This is one of those volumes where while a lot of stuff happens it still leaves the reader feeling that not much forward progress has been made. I’ll admit that the cast has become better defined after three volumes and Kindt’s dialogue doesn’t grate on me as much, but the overall feeling is that the narrative is spinning its wheels at this point. All this new information we get, mostly about Mia and her father, starts to feel oppressive after a while. Kindt just keeps going over the same points about Mia’s unhappy childhood, her disappointment with Hari’s decision to leave space and explore the ocean, and how Hari’s effortless charisma brought everyone down here together and may have doomed them all. If Kindt was trying to create a story where the readers felt the crushing pressure that its undersea cast was experiencing, then mission accomplished. I just don’t think the results are all that worthwhile at this point.
July 6, 2018
The first volume of this series worked because of the unique angle writer/artist Jeff Lemire found to address the long-standing shared grief the members of the Pike family felt over the death of their youngest member, Tommy. Except for oldest sibling and prodigal son Pat, each family member chose to remember Tommy in an idealized fashion, either from a specific point in his life or as the man they hoped he’d grow into. With this second volume we flash back to the 90’s to see Tommy as he actually was: a quiet, withdrawn boy who’s suffering from severe headaches. We also get to see him make entries into the journal that Pat would later mine for his critically-acclaimed bestseller as he observes his family around him. Tommy takes in everything from Richie’s endearingly brash selfishness, Tara’s uncertainty about her future, Pat’s general apathy, and his parents’ own failings. Yet what does it all matter when we know that he’s not long for this world?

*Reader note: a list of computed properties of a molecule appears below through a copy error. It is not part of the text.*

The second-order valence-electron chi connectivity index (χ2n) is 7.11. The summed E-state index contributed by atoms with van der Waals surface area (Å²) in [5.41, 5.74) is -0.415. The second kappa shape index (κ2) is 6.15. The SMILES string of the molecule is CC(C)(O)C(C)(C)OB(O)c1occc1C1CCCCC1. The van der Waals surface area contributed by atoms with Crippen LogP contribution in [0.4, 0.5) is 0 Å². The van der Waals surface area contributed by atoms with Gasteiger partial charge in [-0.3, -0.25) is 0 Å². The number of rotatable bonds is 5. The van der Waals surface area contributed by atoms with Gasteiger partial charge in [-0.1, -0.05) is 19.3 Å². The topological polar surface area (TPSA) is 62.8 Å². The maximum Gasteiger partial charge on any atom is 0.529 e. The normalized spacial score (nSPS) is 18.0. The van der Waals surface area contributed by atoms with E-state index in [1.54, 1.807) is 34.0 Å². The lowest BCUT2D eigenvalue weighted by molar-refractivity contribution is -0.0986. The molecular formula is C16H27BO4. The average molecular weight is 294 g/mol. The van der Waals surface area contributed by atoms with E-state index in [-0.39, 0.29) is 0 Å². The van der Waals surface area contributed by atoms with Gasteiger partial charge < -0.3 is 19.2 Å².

I’m not going to say that flashing back to show us what Tommy was really like wound up being a mistake that robs “Royal City” of what little mystique it had. No, really, I’m not. That’s because the thing that weighs down this second volume is how all of the plot threads here, both major and minor, wind up becoming predictable low-key bummers. Something’s eating at each member of the Pike family, be it cheating on a girlfriend, potential infidelity, trouble at work, or an unwanted pregnancy, and it all contributes to the feeling that life in a one-factory small town really kind of sucks. Taking the edge off of this feeling is how lived-in Lemire makes these characters’ lives feel. Life may suck for them and these characters do make a lot of bad decisions, but the feelings behind them come off as genuine. Lemire’s gift for coming up with interesting page layouts also makes for an experience that will keep your eye rolling effortlessly across the page. This may not be the creator’s strongest work, but it’s still good enough to get me to come back for the next, and final, volume.